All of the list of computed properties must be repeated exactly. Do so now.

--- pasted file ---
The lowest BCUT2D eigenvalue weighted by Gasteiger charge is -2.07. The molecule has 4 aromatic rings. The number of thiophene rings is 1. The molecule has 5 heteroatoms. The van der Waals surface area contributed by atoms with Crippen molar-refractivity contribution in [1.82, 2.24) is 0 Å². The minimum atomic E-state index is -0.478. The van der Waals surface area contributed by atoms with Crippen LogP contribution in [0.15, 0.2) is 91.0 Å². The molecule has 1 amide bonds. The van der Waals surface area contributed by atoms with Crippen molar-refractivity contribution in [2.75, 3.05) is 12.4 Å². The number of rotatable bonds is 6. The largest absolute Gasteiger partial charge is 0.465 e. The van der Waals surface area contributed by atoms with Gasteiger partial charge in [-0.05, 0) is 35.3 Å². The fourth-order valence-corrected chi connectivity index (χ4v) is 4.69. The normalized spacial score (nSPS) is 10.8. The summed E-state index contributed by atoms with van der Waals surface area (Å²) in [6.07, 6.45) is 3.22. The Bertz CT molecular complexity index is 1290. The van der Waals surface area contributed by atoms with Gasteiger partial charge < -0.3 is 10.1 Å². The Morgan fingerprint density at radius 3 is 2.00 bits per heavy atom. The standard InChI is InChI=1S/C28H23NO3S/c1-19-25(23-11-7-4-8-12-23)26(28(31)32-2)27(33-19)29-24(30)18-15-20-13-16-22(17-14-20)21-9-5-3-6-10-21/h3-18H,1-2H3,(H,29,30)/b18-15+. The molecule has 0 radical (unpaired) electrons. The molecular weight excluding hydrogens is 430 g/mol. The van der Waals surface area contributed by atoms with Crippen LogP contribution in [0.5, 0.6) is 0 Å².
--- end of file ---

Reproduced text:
The lowest BCUT2D eigenvalue weighted by Gasteiger charge is -2.07. The molecule has 4 aromatic rings. The number of thiophene rings is 1. The molecule has 5 heteroatoms. The van der Waals surface area contributed by atoms with Crippen molar-refractivity contribution in [1.82, 2.24) is 0 Å². The minimum atomic E-state index is -0.478. The van der Waals surface area contributed by atoms with Crippen LogP contribution in [0.15, 0.2) is 91.0 Å². The molecule has 1 amide bonds. The van der Waals surface area contributed by atoms with Crippen molar-refractivity contribution in [2.75, 3.05) is 12.4 Å². The number of rotatable bonds is 6. The largest absolute Gasteiger partial charge is 0.465 e. The van der Waals surface area contributed by atoms with Gasteiger partial charge in [-0.05, 0) is 35.3 Å². The fourth-order valence-corrected chi connectivity index (χ4v) is 4.69. The normalized spacial score (nSPS) is 10.8. The summed E-state index contributed by atoms with van der Waals surface area (Å²) in [6.07, 6.45) is 3.22. The Bertz CT molecular complexity index is 1290. The van der Waals surface area contributed by atoms with Gasteiger partial charge < -0.3 is 10.1 Å². The Morgan fingerprint density at radius 3 is 2.00 bits per heavy atom. The standard InChI is InChI=1S/C28H23NO3S/c1-19-25(23-11-7-4-8-12-23)26(28(31)32-2)27(33-19)29-24(30)18-15-20-13-16-22(17-14-20)21-9-5-3-6-10-21/h3-18H,1-2H3,(H,29,30)/b18-15+. The molecule has 0 radical (unpaired) electrons. The molecular weight excluding hydrogens is 430 g/mol. The van der Waals surface area contributed by atoms with Crippen LogP contribution in [0.5, 0.6) is 0 Å².